Guys with thick wallets often get a complete big brake kit from one of the reputable manufacturers, and while this is a sensible route to take, it’s not the only one. Not to disparage the benefits big brake kits offer, but they’re generally quite pricey, and the ambitious amateur who wants a little more in the braking department doesn’t necessarily need to spend an arm and a leg. Now, braking performance can be broken down into several categories. It’s not just braking power that defines a good set of stoppers, but their ability to be modulated, and their resistance to fading are equally important. For braking performance, it’s always worthwhile considering the mass of the vehicle, since something that’s light doesn’t need as much friction to slow it down. For that reason, putting a car on a diet is always a good idea. Let’s face it: cars with plush interiors, large bodies and massive motors generally mean lots of heft, and if a car is going to stop like a Lotus Elise, it needs to get a little closer in the chub department. Fiberglass hoods and trunks, lighter sport seats, and lightweight wheels all contribute towards shorter braking distances, and incidentally, make the car a quicker accelerator, too.
It’s the last of those suggestions which offers more than just a reduction in braking distances. Lighter wheels mean a reduction in unsprung mass, which has the benefit of providing better braking over bumpy surfaces. Lightweight wheels have less inertia when moving up and down as the shock absorber compresses and extends over bumps, and therefore minimize the range of motion, assuming the spring rates are correct. This means that as a wheel moves over a series of bumps or undulation in the road, it will skip less and maintain a more consistent contact patch on the surface of the road. When it comes to consistency in braking power and durability of the brakes, having a good set of brake lines goes a long way. As the braking fluid is heated during hard stops, the factory lines, which are usually made of a very malleable material, expand and pressure in the lines is reduced, hence the brake pedal going soft and eventually going all the way to the floor if there’s too much heat in the braking system. Upgrading to steel-braided lines, which retain their shape better even when the fluid is scorching hot, will give the driver the ability to brake harder for a greater number of times before diminished braking power is noticeable.
One need not stop at the lines if they’re looking to minimize brake fade. High-performance brake fluid, which is harder to compress, is available from most speed shops. This not only gives the brakes better stamina, if you like, but it ensures a detailed feel on the pedal. Generally speaking, this will offer a shorter pedal travel that requires a little more effort, but twice the detail coming through. What this translates to is a better feel on the limit of adhesion, and an improved ability to modulate brake lock-up. Dissipating heat from the brakes is another way to keep them fresh over the course of a hard run. What some serious builders and any competitive road racer will do is add a set of brake ducts to feed the rotors with a constant supply of fresh air. This means cooler brakes, less brake dust, and more consistent braking performance over a series of hard stops.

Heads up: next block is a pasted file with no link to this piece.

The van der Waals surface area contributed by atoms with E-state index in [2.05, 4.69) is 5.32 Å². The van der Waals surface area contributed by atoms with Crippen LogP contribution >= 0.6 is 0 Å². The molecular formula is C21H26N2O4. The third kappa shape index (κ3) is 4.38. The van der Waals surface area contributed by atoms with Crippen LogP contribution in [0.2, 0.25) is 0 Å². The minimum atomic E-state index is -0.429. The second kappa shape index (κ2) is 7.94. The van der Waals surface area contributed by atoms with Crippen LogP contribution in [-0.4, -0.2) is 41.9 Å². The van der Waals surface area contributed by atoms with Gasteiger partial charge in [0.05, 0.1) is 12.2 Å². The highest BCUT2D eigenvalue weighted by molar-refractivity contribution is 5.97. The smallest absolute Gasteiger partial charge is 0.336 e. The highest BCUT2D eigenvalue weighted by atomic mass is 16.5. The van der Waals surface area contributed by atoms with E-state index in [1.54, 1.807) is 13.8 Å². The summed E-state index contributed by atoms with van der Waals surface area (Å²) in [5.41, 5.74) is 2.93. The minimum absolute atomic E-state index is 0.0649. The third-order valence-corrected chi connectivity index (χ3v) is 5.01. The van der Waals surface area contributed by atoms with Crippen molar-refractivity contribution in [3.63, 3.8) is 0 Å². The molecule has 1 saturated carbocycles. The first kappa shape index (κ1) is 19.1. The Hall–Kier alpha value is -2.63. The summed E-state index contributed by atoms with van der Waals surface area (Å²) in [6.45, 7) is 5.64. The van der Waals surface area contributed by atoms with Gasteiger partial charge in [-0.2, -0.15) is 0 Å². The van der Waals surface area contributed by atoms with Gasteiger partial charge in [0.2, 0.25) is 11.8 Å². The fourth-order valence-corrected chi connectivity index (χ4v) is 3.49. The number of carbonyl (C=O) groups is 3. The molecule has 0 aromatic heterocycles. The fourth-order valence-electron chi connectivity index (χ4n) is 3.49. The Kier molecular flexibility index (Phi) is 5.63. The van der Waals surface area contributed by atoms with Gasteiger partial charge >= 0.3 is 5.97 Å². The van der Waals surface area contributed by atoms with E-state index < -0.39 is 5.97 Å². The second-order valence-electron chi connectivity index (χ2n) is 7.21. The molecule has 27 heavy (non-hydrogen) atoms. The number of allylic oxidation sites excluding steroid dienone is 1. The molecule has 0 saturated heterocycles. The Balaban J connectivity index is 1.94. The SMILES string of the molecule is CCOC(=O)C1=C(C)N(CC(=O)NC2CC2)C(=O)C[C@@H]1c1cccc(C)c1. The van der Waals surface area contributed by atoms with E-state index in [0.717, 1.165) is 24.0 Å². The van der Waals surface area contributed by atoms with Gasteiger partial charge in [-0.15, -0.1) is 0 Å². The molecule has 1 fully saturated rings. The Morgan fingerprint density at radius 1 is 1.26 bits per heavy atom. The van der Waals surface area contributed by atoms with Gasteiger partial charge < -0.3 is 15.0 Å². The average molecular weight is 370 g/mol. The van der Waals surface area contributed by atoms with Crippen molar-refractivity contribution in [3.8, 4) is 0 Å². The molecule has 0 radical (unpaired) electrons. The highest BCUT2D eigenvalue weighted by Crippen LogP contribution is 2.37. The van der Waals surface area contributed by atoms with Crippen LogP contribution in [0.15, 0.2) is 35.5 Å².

However, lowering the temperature of the brakes too far can be a problem, depending on the pads used. People serious about braking performance will opt for a set of performance pads, which are very reasonably priced and provide huge gains in the braking department. However, high-performance or racing pads are usually designed to work in a narrow temperature range, and while they provide greater resistance to fading, usually need to be warmed up more than typical street pads, which offer good initial bite but low fade resistance, before they offer much bite. For this reason, brake ducts can keep the extreme track-oriented pads from getting up to their operating range, though that’s unlikely to be an issue for anyone other than serious road racers.
The brake pad’s performance is dictated somewhat by the surface area it’s in contact with. Moving to bigger rotors will improve braking power, since it generates more friction, and it further reduces brake fade, though the rotors need the proper cooling channels for the gasses to escape through. Big brakes with slotted rotors give the heat and gasses avenues to leave the rotor, which allows for better contact between the pad and the rotor, since said gasses and particles can form a layer between the two agents and keep them from contacting correctly. We’ll avoid delving into tires and suspension, but a stickier tire will generate more grip on the road, and a good suspension setup will keep the tire in contact with the road more of the time, as well as improve the tire’s contact patch. All of these ingredients play an important role in the overall performance of the brakes, and most of them are intertwined.
It should be said that improperly modifying the brakes can be dangerous. For instance, with greater braking force comes more heat, and so the modifications need to be made to accommodate all the demands of the brake package. Not every brake pads interacts well with any tire or any brake fluid, and so if someone decides to build a brake system themselves, they need to acquaint themselves with the specifics. For those who don’t, the complete kits might provide a simple and effective way to feel more comfortable with their muscle car and chip away at lap times. However, sometimes they’re not as effective as one might think. Ultimately, it’s the combination of a good set of pads, good cooling, a performance-oriented brake fluid, and a good suspension setup that will give one the confidence they need to push their car to the limit.
Hard braking in turn 6.